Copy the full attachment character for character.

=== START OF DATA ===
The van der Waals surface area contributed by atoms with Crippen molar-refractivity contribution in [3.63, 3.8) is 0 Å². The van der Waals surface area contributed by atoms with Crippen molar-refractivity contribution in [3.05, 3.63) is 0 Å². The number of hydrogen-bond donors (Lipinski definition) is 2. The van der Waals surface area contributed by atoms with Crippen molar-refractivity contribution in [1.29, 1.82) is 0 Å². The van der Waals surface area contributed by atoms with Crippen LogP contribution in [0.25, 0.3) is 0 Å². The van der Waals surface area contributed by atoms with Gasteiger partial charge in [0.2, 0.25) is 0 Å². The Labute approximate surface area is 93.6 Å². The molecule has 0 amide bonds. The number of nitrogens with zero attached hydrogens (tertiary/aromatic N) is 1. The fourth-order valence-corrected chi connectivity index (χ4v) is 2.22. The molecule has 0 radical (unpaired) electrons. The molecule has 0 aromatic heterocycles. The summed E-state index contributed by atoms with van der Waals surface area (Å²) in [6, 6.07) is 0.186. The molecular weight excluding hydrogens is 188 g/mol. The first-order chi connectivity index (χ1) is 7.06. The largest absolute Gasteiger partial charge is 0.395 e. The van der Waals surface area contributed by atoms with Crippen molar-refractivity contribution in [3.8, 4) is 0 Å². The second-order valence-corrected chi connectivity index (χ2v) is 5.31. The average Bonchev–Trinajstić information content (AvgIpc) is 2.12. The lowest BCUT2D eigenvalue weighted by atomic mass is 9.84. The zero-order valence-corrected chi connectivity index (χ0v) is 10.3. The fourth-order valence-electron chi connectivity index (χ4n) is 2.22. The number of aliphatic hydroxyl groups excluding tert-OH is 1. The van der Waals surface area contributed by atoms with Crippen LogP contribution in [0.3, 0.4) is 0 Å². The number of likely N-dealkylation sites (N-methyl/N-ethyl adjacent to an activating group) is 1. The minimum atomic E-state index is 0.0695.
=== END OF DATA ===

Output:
The van der Waals surface area contributed by atoms with Crippen molar-refractivity contribution in [3.63, 3.8) is 0 Å². The van der Waals surface area contributed by atoms with Crippen molar-refractivity contribution in [3.05, 3.63) is 0 Å². The number of hydrogen-bond donors (Lipinski definition) is 2. The van der Waals surface area contributed by atoms with Crippen molar-refractivity contribution in [1.29, 1.82) is 0 Å². The van der Waals surface area contributed by atoms with Crippen LogP contribution in [0.25, 0.3) is 0 Å². The van der Waals surface area contributed by atoms with Gasteiger partial charge in [0.2, 0.25) is 0 Å². The Labute approximate surface area is 93.6 Å². The molecule has 0 amide bonds. The number of nitrogens with zero attached hydrogens (tertiary/aromatic N) is 1. The fourth-order valence-corrected chi connectivity index (χ4v) is 2.22. The molecule has 0 radical (unpaired) electrons. The molecule has 0 aromatic heterocycles. The summed E-state index contributed by atoms with van der Waals surface area (Å²) in [6, 6.07) is 0.186. The molecular weight excluding hydrogens is 188 g/mol. The first-order chi connectivity index (χ1) is 7.06. The largest absolute Gasteiger partial charge is 0.395 e. The van der Waals surface area contributed by atoms with Crippen molar-refractivity contribution in [3.8, 4) is 0 Å². The second-order valence-corrected chi connectivity index (χ2v) is 5.31. The average Bonchev–Trinajstić information content (AvgIpc) is 2.12. The lowest BCUT2D eigenvalue weighted by atomic mass is 9.84. The zero-order valence-corrected chi connectivity index (χ0v) is 10.3. The fourth-order valence-electron chi connectivity index (χ4n) is 2.22. The number of aliphatic hydroxyl groups excluding tert-OH is 1. The van der Waals surface area contributed by atoms with Crippen LogP contribution in [0.3, 0.4) is 0 Å². The number of likely N-dealkylation sites (N-methyl/N-ethyl adjacent to an activating group) is 1. The minimum atomic E-state index is 0.0695.